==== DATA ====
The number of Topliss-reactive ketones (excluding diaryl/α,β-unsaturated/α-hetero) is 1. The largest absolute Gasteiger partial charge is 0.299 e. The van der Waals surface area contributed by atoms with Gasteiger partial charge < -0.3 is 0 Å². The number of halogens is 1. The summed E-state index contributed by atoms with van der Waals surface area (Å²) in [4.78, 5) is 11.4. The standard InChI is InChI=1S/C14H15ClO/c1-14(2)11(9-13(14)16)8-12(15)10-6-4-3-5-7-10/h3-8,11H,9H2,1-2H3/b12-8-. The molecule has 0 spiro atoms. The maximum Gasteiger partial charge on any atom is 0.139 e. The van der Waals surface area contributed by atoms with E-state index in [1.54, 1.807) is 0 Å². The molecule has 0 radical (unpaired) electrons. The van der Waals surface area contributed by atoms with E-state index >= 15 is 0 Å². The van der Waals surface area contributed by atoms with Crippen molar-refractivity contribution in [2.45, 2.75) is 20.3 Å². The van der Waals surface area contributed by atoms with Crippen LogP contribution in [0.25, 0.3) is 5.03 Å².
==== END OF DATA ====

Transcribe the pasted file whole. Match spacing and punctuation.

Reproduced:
The number of Topliss-reactive ketones (excluding diaryl/α,β-unsaturated/α-hetero) is 1. The largest absolute Gasteiger partial charge is 0.299 e. The van der Waals surface area contributed by atoms with Gasteiger partial charge < -0.3 is 0 Å². The number of halogens is 1. The summed E-state index contributed by atoms with van der Waals surface area (Å²) in [4.78, 5) is 11.4. The standard InChI is InChI=1S/C14H15ClO/c1-14(2)11(9-13(14)16)8-12(15)10-6-4-3-5-7-10/h3-8,11H,9H2,1-2H3/b12-8-. The molecule has 0 spiro atoms. The maximum Gasteiger partial charge on any atom is 0.139 e. The van der Waals surface area contributed by atoms with E-state index in [1.54, 1.807) is 0 Å². The molecule has 0 radical (unpaired) electrons. The van der Waals surface area contributed by atoms with E-state index >= 15 is 0 Å². The van der Waals surface area contributed by atoms with Crippen molar-refractivity contribution in [2.45, 2.75) is 20.3 Å². The van der Waals surface area contributed by atoms with Crippen LogP contribution in [0.25, 0.3) is 5.03 Å².